MicroRNAs in Kidney Injury & Repair: Characterizing the Role of miR-132
GERLACH-DISSERTATION-2019.pdf (36.53Mb)(embargoed until: 2021-05-01)
Gerlach, Cory Vincent
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CitationGerlach, Cory Vincent. 2019. MicroRNAs in Kidney Injury & Repair: Characterizing the Role of miR-132. Doctoral dissertation, Harvard University, Graduate School of Arts & Sciences.
AbstractAcute kidney injury (AKI) is a serious public health problem and there are no specific treatments that promote the recovery of the damaged kidney. In recent years, microRNAs (miRNAs) have been shown to mediate various aspects of AKI and are increasingly recognized as pharmacological targets. To better understand how miRNAs respond to kidney damage, we conducted small RNA sequencing on kidneys from mice at various stages after the induction of folic acid (FA) nephropathy. We identified miR-132 as being among the top-five upregulated miRNAs in the kidney at five different time points after FA injury and confirmed that miR-132 correlated with kidney injury in two additional mouse models. We found that miR-132 was upregulated in injured tubular epithelial cells (TECs) of mice subjected to FA injury and in human biopsies with chronic kidney disease (CKD), as well as in primary human proximal TECs (HPTECs) treated with diverse nephrotoxicants. To test the role of miR-132 in vivo, we subjected miR-132 global knockout (miR-132-/-) mice and wild-type (WT) littermate controls to FA injury. As a result, both groups incurred initial kidney damage at day 1, but on day 2 miR-132-/- mice had less tubular injury, lower serum creatinine, and less inflammation, and had attenuated fibrosis on day 14. Isobaric tag-based proteomics on HPTECs revealed that miR-132 inhibited negative regulators of the cell cycle and suppressed detoxification pathways. In addition, miR-132 overexpression in HPTECs resulted in the inhibition of p21, increased cell cycle progression, and more TEC death following genotoxic injury. Tissue-based cyclic immunofluorescence (CyCIF) was adapted to analyze mouse kidney tissue and revealed that miR-132 upregulation caused early cell cycle activation in TECs at day 1 and increased TEC injury and DNA damage by day 2 after FA injury. In addition, injured TECs had more p21 expression in the absence of miR-132. Taken together, these data suggest the miR-132 increases the sensitivity of TECs to DNA damage by promoting cell cycle progression of injured TECs. Given the robust expression of miR-132 in mice and in human TECs, miR-132 inhibition may improve outcomes for patients with AKI and prevent the development of CKD.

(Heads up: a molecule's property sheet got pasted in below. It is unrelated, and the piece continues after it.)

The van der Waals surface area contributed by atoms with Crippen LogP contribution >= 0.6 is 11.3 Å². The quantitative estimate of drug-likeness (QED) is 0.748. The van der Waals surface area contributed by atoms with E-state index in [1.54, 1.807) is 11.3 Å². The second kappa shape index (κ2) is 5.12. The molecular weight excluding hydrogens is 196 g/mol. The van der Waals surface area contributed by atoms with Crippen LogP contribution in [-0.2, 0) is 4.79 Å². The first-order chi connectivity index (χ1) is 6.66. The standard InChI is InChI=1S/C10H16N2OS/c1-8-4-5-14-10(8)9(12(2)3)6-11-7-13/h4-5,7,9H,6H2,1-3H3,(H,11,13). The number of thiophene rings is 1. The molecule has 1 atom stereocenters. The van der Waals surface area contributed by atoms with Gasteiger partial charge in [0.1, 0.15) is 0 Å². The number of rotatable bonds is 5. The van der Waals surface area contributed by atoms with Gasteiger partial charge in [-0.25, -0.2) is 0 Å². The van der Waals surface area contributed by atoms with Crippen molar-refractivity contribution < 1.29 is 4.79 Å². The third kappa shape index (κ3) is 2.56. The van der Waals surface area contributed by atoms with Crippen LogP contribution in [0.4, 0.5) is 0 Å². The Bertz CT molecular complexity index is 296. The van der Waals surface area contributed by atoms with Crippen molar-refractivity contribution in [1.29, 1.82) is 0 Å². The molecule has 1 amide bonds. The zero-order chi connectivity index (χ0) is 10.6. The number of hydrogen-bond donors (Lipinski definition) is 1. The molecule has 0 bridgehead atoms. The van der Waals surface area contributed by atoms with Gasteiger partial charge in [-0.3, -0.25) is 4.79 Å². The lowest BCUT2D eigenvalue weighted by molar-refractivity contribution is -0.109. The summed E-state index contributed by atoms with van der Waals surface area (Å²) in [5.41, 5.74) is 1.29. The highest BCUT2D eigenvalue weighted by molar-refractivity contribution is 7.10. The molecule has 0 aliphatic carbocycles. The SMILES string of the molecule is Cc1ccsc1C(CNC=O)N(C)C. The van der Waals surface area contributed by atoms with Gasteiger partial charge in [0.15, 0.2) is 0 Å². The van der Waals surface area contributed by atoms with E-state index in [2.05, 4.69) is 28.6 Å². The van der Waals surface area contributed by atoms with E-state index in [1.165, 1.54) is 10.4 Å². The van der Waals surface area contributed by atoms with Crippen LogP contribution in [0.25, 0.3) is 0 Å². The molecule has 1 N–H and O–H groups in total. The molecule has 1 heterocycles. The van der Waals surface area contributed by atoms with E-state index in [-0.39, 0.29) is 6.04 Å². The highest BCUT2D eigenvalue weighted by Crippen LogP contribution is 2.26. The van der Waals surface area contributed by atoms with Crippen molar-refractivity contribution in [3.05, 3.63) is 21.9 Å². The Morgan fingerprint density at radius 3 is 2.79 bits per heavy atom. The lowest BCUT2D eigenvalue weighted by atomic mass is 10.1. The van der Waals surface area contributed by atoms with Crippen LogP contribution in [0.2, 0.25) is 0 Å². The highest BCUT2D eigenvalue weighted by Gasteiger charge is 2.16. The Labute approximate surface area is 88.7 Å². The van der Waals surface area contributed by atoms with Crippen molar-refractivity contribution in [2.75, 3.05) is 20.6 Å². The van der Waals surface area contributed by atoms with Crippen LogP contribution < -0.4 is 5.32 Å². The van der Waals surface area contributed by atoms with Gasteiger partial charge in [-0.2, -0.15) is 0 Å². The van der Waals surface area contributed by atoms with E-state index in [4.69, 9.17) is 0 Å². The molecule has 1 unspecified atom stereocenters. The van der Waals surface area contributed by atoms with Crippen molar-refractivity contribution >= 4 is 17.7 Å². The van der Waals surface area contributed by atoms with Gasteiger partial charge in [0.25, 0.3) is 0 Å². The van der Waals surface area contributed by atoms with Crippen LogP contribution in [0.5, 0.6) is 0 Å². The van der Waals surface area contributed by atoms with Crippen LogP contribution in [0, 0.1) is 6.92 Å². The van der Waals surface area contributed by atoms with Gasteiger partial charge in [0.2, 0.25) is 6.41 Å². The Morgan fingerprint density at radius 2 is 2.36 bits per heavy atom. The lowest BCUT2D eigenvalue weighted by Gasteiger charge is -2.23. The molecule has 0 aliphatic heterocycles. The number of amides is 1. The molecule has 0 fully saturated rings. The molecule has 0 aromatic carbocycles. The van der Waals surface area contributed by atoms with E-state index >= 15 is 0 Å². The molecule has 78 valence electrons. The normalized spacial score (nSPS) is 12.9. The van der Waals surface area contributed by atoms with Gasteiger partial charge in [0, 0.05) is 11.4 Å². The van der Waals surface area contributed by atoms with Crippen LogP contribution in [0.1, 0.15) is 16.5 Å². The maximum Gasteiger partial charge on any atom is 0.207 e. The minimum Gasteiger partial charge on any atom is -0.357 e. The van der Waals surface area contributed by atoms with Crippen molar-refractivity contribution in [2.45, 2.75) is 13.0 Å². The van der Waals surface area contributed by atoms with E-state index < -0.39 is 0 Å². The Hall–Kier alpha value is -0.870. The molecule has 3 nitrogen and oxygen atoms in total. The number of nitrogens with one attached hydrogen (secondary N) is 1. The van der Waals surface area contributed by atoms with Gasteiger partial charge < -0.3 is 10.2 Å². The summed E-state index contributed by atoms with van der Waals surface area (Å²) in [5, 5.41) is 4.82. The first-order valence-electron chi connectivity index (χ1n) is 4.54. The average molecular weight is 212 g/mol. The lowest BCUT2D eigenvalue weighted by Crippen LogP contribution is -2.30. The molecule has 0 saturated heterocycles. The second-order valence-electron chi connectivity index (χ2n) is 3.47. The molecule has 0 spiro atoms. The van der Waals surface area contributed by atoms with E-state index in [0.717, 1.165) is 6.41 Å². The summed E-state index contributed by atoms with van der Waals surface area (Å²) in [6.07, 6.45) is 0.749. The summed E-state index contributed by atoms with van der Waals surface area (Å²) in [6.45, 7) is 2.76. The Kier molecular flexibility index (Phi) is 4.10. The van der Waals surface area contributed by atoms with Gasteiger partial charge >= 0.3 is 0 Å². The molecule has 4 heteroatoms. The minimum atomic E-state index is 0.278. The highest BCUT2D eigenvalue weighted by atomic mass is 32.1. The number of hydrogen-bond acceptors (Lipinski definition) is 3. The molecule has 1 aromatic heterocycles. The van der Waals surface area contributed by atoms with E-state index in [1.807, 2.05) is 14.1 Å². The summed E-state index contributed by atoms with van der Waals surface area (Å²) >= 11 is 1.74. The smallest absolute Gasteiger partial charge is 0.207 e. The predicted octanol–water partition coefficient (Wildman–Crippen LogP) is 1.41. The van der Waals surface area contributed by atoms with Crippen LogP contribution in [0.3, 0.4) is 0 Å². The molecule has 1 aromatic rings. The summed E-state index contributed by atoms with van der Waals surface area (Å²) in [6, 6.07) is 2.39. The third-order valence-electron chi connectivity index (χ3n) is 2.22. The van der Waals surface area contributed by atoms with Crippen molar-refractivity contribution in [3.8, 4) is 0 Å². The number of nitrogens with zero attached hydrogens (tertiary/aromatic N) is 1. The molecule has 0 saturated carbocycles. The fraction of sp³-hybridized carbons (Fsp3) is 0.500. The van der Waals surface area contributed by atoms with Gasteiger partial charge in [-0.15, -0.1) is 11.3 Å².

Citable link to this pagehttp://nrs.harvard.edu/urn-3:HUL.InstRepos:42029615
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